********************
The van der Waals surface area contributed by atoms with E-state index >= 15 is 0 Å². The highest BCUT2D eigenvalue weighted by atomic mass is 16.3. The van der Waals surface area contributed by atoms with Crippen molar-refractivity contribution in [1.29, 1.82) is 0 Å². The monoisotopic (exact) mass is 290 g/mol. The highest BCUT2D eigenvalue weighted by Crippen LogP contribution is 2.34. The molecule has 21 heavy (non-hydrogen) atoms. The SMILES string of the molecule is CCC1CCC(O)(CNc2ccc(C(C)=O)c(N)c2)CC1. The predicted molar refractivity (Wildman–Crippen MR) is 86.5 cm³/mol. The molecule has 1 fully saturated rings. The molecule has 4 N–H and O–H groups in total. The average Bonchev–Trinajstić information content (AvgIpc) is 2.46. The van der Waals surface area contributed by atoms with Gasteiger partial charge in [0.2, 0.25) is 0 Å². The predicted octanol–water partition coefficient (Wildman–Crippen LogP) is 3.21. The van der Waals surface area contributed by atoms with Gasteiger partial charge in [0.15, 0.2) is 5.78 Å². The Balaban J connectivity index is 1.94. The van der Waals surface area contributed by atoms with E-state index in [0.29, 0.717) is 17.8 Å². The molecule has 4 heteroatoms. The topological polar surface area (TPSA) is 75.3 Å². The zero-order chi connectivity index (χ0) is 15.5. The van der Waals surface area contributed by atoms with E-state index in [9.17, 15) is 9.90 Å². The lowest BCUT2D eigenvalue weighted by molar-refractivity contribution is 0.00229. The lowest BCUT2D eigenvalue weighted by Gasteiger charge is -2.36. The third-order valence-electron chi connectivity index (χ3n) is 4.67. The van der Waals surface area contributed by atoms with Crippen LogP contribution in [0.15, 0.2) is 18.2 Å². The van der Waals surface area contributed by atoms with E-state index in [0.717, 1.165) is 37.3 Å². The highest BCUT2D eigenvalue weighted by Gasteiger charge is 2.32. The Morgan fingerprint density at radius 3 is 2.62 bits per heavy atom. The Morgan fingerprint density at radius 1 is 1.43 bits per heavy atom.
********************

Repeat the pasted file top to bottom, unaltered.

The van der Waals surface area contributed by atoms with E-state index >= 15 is 0 Å². The highest BCUT2D eigenvalue weighted by atomic mass is 16.3. The van der Waals surface area contributed by atoms with Crippen molar-refractivity contribution in [1.29, 1.82) is 0 Å². The monoisotopic (exact) mass is 290 g/mol. The highest BCUT2D eigenvalue weighted by Crippen LogP contribution is 2.34. The molecule has 21 heavy (non-hydrogen) atoms. The SMILES string of the molecule is CCC1CCC(O)(CNc2ccc(C(C)=O)c(N)c2)CC1. The predicted molar refractivity (Wildman–Crippen MR) is 86.5 cm³/mol. The molecule has 1 fully saturated rings. The molecule has 4 N–H and O–H groups in total. The average Bonchev–Trinajstić information content (AvgIpc) is 2.46. The van der Waals surface area contributed by atoms with Gasteiger partial charge in [0.2, 0.25) is 0 Å². The predicted octanol–water partition coefficient (Wildman–Crippen LogP) is 3.21. The van der Waals surface area contributed by atoms with Gasteiger partial charge in [0.15, 0.2) is 5.78 Å². The Balaban J connectivity index is 1.94. The van der Waals surface area contributed by atoms with E-state index in [0.29, 0.717) is 17.8 Å². The molecule has 4 heteroatoms. The topological polar surface area (TPSA) is 75.3 Å². The zero-order chi connectivity index (χ0) is 15.5. The van der Waals surface area contributed by atoms with E-state index in [9.17, 15) is 9.90 Å². The lowest BCUT2D eigenvalue weighted by molar-refractivity contribution is 0.00229. The lowest BCUT2D eigenvalue weighted by Gasteiger charge is -2.36. The third-order valence-electron chi connectivity index (χ3n) is 4.67. The van der Waals surface area contributed by atoms with Crippen LogP contribution in [0.15, 0.2) is 18.2 Å². The van der Waals surface area contributed by atoms with E-state index in [0.717, 1.165) is 37.3 Å². The highest BCUT2D eigenvalue weighted by Gasteiger charge is 2.32. The Morgan fingerprint density at radius 3 is 2.62 bits per heavy atom. The Morgan fingerprint density at radius 1 is 1.43 bits per heavy atom.